We can all agree that choice is a good thing.
Devo even wrote a song about it back in 1980.
But choice comes with a cost — at Ichiban Supreme Buffet in Greensboro it’s about 10 bucks, and the choices, frankly, are almost too much to bear.
The place is new, in a space about as big as a large grocery store with a cool water feature near the entrance. The dining room can seat hundreds, which is a good thing because it’s set up to feed about a thousand.
I am no stranger to buffets. I go so often that I have devised a perfect strategy for eating at them — my Rule of Five, five being the amount of trips one needs to take to the buffet line to maximize value and sample size.
But the spread at Ichiban is confounding. Ten separate buffet lines teem with mainly Asian staples, with a separate sushi station and a hibachi menu made to order. This buffet has meatloaf and frog legs, pot roast and pigs in blankets, a raw bar, six preparations of shrimp, three kinds of squid, two different pizzas and three types of ribs.
There’s just no way to try everything good on a single visit. My first plate was easy: hot-and-sour soup, a baked crab, some actual crab that was halved and fried and a few sushi pieces: spicy tuna roll, a crispy tempura roll and octopus a la carte. The baked crab was disappointing, made with imitation crabmeat, but the half crab was the real deal, unless someone went to the trouble to stuff a crabshell with fake lump meat. The hot-and-sour soup was tremendous, a real winner.
For my second lap, I loaded up with a couple dumplings and crab Rangoon, a chicken skewer, two sesame balls and something called “Philly steak pie,” a variation on the Philadelphia classic sandwich. Everything was pretty good, but the big surprise was the Philly, made with actual steak: delicious, but filling enough that it wouldn’t do to dwell on it.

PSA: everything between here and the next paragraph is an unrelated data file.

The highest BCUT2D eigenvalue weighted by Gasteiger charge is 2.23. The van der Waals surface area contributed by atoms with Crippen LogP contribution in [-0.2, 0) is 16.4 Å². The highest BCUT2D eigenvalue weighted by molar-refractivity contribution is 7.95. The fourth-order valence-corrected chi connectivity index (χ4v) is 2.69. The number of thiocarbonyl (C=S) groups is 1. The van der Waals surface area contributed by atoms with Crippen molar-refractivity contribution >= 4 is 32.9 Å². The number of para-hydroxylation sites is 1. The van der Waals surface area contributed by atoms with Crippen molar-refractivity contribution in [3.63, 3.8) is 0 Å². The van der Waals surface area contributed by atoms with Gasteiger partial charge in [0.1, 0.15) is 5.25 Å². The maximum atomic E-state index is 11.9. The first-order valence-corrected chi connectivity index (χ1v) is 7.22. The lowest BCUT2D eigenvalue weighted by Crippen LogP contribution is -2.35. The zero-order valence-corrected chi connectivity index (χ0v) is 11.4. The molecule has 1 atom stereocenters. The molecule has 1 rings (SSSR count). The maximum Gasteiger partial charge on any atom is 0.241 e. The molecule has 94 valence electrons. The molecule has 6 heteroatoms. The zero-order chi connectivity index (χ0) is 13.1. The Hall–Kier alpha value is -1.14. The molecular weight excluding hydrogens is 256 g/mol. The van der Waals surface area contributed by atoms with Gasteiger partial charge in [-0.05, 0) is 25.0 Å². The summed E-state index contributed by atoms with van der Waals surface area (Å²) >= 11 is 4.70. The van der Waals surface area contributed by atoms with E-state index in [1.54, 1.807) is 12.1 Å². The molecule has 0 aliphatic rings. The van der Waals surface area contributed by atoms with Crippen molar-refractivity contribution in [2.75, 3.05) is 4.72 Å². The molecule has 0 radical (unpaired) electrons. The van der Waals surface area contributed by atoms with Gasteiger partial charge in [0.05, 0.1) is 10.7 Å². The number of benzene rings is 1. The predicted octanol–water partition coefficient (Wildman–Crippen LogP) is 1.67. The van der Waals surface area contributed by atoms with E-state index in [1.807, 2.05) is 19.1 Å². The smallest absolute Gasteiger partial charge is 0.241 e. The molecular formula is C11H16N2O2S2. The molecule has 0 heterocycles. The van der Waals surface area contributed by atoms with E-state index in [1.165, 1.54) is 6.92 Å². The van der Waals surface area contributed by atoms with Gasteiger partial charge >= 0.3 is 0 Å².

By my third lap I was virtually paralyzed by the choices in front of me. I decided to go with shrimp, one of each type. I had cocktail shrimp, fried shrimp, stuffed shrimp, coconut shrimp, whole tempura-fried shrimp and butter shrimp, and I felt a little like that guy from Forrest Gump.
Generally, I use the fourth trip to the buffet to double up on favorite from my previous three trips, but the vast array at Ichiban thwarted my plan. I hooked up with some hickory ribs, a spring roll and a couple more of those sesame balls — I needed to save room for dessert, which takes up two separate buffet lines.
I could have taken my pick from two kinds of cake, two kinds of Jell-O, two kinds of pudding, a whole line of fruit and a tray of pastry, but for the life of me I wasn’t all that hungry anymore. I must be getting old. I chose a flaky sesame turnover, a small cup of green stuff that turned out to be a mint mousse and a couple scoops of mint-chip ice cream from a well-stocked freezer case.
Even with the stack of dirty plates I made, I still barely scratched the surface at Ichiban, Rule of Five be damned. I’ll have to go back, but I may need to do some training first. It will take at least seven plates for me to really assess the situation.
Ichiban Supreme Buffet; 3020 High Point Road, Greensboro; 336.854.7887